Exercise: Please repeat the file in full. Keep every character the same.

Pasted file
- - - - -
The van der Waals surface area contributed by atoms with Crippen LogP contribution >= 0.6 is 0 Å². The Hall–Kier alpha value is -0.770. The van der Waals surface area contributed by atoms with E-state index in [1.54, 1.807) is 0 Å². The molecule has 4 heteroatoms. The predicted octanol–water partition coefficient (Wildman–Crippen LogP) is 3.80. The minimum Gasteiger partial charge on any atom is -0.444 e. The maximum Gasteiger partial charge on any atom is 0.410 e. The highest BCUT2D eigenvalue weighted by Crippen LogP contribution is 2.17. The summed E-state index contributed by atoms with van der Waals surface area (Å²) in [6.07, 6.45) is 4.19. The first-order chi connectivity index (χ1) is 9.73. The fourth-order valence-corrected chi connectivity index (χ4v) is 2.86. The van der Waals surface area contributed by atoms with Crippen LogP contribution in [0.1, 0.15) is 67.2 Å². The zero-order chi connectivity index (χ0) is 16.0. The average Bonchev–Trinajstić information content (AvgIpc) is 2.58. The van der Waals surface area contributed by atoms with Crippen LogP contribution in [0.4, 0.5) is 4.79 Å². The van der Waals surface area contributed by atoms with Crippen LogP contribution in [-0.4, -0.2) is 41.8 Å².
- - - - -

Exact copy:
The van der Waals surface area contributed by atoms with Crippen LogP contribution >= 0.6 is 0 Å². The Hall–Kier alpha value is -0.770. The van der Waals surface area contributed by atoms with E-state index in [1.54, 1.807) is 0 Å². The molecule has 4 heteroatoms. The predicted octanol–water partition coefficient (Wildman–Crippen LogP) is 3.80. The minimum Gasteiger partial charge on any atom is -0.444 e. The maximum Gasteiger partial charge on any atom is 0.410 e. The highest BCUT2D eigenvalue weighted by Crippen LogP contribution is 2.17. The summed E-state index contributed by atoms with van der Waals surface area (Å²) in [6.07, 6.45) is 4.19. The first-order chi connectivity index (χ1) is 9.73. The fourth-order valence-corrected chi connectivity index (χ4v) is 2.86. The van der Waals surface area contributed by atoms with Crippen LogP contribution in [0.1, 0.15) is 67.2 Å². The zero-order chi connectivity index (χ0) is 16.0. The average Bonchev–Trinajstić information content (AvgIpc) is 2.58. The van der Waals surface area contributed by atoms with Crippen LogP contribution in [0.4, 0.5) is 4.79 Å². The van der Waals surface area contributed by atoms with Crippen LogP contribution in [-0.4, -0.2) is 41.8 Å².